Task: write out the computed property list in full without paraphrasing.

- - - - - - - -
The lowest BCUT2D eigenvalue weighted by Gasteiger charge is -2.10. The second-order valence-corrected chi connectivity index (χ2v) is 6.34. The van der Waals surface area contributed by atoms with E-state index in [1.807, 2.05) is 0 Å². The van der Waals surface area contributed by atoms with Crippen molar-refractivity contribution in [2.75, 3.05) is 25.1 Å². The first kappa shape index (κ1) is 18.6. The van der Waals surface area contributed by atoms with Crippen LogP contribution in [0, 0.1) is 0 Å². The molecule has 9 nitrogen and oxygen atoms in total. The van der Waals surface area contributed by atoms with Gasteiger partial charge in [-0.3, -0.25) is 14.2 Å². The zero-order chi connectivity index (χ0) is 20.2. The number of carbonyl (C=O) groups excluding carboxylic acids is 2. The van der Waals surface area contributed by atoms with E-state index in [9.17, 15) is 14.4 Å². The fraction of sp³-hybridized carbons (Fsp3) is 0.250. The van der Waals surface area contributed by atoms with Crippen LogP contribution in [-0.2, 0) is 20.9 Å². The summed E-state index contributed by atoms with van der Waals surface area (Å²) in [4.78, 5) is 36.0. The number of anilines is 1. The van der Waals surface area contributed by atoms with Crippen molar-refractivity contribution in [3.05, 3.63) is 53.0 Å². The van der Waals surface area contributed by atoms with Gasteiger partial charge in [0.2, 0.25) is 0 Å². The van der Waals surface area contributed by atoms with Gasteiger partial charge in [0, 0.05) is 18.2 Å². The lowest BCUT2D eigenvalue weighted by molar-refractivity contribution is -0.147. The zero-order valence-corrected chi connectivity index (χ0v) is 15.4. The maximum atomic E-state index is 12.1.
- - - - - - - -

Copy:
The lowest BCUT2D eigenvalue weighted by Gasteiger charge is -2.10. The second-order valence-corrected chi connectivity index (χ2v) is 6.34. The van der Waals surface area contributed by atoms with E-state index in [1.807, 2.05) is 0 Å². The van der Waals surface area contributed by atoms with Crippen molar-refractivity contribution in [2.75, 3.05) is 25.1 Å². The first kappa shape index (κ1) is 18.6. The van der Waals surface area contributed by atoms with Crippen LogP contribution in [0, 0.1) is 0 Å². The molecule has 9 nitrogen and oxygen atoms in total. The van der Waals surface area contributed by atoms with Gasteiger partial charge in [-0.3, -0.25) is 14.2 Å². The zero-order chi connectivity index (χ0) is 20.2. The number of carbonyl (C=O) groups excluding carboxylic acids is 2. The van der Waals surface area contributed by atoms with E-state index in [9.17, 15) is 14.4 Å². The fraction of sp³-hybridized carbons (Fsp3) is 0.250. The van der Waals surface area contributed by atoms with Crippen LogP contribution in [-0.2, 0) is 20.9 Å². The summed E-state index contributed by atoms with van der Waals surface area (Å²) in [4.78, 5) is 36.0. The number of anilines is 1. The van der Waals surface area contributed by atoms with Crippen molar-refractivity contribution in [3.05, 3.63) is 53.0 Å². The van der Waals surface area contributed by atoms with Gasteiger partial charge in [0.2, 0.25) is 0 Å². The van der Waals surface area contributed by atoms with Gasteiger partial charge in [0, 0.05) is 18.2 Å². The lowest BCUT2D eigenvalue weighted by molar-refractivity contribution is -0.147. The zero-order valence-corrected chi connectivity index (χ0v) is 15.4. The maximum atomic E-state index is 12.1.